Monday, 24 November 2014

Book Marks: RA Montgomery, Libraries, And Ursula K Le Guin's Speech

An era died a bit more last week with the passing of Glen A Larson, writer of the series my generation grew up with (Knight Rider, The Fall Guy, BJ and the Bear, etc.); and R. A. Montgomery, author and publisher of the "Choose Your Own Adventure" books.

Plus:

  • As part of a conference organised by the Association of Senior Children's and Education Librarians (ASCEL) in the UK, four young readers talked about the power of libraries and librarians. Author and professional speaker Nicola Morgan was impressed with what they had to say.
  • The publisher of (deep breath, please) Malaysia Airlines Flight 370: The Plane, the Passengers—and the True Story of What Happened to the Missing Aircraft says the new book, coming out early next year, "solves mystery of MH370" - except that author says it doesn't. But seems the publisher also screwed up when selecting the cover.
  • When freelance journalist Mridu Khullar Relph spoke to an editor at TIME, he shares some tips on how to pitch one's queries. Also: writer Catalina Rembuyan put together this basic guide on e-book publishing (in Facebook, so you gotta log in, BOO) for Malaysian authors - more than just a primer for those considering digital publishing.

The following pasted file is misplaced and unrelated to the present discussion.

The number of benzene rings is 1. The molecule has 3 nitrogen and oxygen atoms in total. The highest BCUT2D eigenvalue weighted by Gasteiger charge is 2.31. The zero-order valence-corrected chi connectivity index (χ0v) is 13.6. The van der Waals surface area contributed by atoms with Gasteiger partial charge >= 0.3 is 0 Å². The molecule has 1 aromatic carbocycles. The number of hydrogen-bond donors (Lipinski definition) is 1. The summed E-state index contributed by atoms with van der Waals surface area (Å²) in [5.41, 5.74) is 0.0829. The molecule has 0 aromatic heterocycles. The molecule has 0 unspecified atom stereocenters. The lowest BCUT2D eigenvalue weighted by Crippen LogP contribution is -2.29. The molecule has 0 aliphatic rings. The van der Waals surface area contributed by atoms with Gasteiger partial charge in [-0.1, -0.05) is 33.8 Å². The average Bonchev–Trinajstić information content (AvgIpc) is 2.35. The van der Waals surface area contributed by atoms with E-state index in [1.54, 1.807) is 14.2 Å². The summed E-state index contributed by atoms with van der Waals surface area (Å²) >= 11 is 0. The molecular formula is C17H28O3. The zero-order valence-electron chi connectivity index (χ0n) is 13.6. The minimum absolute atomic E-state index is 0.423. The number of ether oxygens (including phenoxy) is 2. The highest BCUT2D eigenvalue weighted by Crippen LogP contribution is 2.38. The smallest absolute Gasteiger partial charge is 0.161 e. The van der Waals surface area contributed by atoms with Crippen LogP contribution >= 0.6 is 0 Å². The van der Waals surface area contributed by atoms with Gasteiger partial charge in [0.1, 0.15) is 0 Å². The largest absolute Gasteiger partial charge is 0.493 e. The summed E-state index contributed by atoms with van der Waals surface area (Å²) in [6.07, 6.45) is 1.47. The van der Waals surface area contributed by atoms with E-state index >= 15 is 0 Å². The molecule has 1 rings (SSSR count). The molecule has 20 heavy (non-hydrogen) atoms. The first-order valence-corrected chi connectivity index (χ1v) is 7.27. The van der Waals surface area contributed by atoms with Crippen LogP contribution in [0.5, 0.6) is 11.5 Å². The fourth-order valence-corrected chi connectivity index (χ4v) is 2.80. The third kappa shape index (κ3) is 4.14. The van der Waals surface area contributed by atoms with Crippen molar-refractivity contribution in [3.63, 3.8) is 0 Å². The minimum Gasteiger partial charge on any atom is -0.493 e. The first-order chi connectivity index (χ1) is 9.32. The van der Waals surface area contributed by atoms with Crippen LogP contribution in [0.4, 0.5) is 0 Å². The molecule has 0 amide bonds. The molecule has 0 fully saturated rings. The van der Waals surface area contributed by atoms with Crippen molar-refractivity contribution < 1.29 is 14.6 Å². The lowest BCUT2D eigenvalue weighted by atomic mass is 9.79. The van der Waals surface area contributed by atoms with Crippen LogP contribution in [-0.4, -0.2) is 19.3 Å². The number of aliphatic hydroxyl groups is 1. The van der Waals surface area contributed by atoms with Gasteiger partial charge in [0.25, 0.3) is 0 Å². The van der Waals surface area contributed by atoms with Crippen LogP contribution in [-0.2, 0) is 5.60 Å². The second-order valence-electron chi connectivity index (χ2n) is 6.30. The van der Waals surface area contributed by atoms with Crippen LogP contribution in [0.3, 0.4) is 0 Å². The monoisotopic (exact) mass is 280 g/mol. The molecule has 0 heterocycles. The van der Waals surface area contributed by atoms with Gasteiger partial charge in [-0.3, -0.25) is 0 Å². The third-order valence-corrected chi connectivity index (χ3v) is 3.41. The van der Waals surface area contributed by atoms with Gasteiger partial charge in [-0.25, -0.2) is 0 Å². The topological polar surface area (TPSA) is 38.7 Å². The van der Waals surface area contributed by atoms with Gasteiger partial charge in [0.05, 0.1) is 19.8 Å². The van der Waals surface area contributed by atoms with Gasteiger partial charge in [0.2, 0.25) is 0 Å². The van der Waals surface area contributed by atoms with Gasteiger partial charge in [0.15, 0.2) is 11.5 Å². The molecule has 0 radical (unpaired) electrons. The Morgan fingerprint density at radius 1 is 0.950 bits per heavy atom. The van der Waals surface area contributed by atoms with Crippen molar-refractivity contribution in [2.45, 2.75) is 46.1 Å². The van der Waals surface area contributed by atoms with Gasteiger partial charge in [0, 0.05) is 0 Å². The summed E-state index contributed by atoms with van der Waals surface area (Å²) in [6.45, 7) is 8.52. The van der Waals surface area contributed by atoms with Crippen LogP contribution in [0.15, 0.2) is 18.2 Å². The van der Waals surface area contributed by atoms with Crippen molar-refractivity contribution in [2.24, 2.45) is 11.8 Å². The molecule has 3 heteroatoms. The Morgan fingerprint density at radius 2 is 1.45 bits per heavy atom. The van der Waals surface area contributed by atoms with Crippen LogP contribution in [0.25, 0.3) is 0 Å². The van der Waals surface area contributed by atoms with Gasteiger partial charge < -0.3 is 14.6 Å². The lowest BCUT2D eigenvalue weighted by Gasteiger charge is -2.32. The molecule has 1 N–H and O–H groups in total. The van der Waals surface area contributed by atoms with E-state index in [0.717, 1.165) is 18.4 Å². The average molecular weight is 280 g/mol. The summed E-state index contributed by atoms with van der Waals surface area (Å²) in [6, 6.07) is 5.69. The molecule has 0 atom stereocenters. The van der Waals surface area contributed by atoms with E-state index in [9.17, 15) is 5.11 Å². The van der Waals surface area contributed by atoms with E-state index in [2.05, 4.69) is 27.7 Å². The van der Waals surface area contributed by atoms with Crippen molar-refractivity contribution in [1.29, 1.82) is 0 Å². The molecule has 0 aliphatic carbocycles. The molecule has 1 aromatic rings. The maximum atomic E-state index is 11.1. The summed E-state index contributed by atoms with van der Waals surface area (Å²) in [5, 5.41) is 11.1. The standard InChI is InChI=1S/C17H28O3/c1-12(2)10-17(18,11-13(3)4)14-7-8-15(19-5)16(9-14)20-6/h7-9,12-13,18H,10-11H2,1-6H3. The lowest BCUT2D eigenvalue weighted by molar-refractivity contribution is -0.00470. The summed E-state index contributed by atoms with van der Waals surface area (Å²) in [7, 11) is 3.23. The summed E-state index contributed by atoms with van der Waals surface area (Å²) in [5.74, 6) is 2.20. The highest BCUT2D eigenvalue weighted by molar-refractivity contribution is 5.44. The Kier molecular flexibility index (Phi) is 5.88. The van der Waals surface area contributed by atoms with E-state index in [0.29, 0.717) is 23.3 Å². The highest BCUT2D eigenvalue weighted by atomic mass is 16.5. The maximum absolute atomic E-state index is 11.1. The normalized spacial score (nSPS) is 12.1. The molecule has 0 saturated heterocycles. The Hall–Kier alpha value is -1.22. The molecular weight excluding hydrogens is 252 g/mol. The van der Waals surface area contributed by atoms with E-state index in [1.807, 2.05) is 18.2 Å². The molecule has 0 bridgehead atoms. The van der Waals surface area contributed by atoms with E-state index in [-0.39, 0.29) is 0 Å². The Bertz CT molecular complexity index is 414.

• Y'all heard about Ursula K Le Guin's speech at National Book Awards? Here it is.
  • Andrew MacGregor Marshall, author of A Kingdom in Crisis, is apparently "delighted" the book is banned by Thai police. In other words: free publicity.
  • How the religious right bought its way into the New York Times best-seller list. Shocked? Don't be. It's not new.
  • New York Times book critic Dwight Garner on reading, reviewing and avoiding blindness.
  • Publishers get kicked out of the Sharjah International Book Fair over copyright violations and other issues.
  • Publishers Pearson and McGraw-Hill pledge to remove climate change denial from their textbooks.
  • Black-market crime fiction and spy novels are becoming popular in North Korea, where titles are available for rent. Considering the level of intrigue in the Hermit Kingdom, this shouldn't surprise anyone. I remember reading about crime and noir fiction being popular in Cairo because audiences kind of relate to what's in them.

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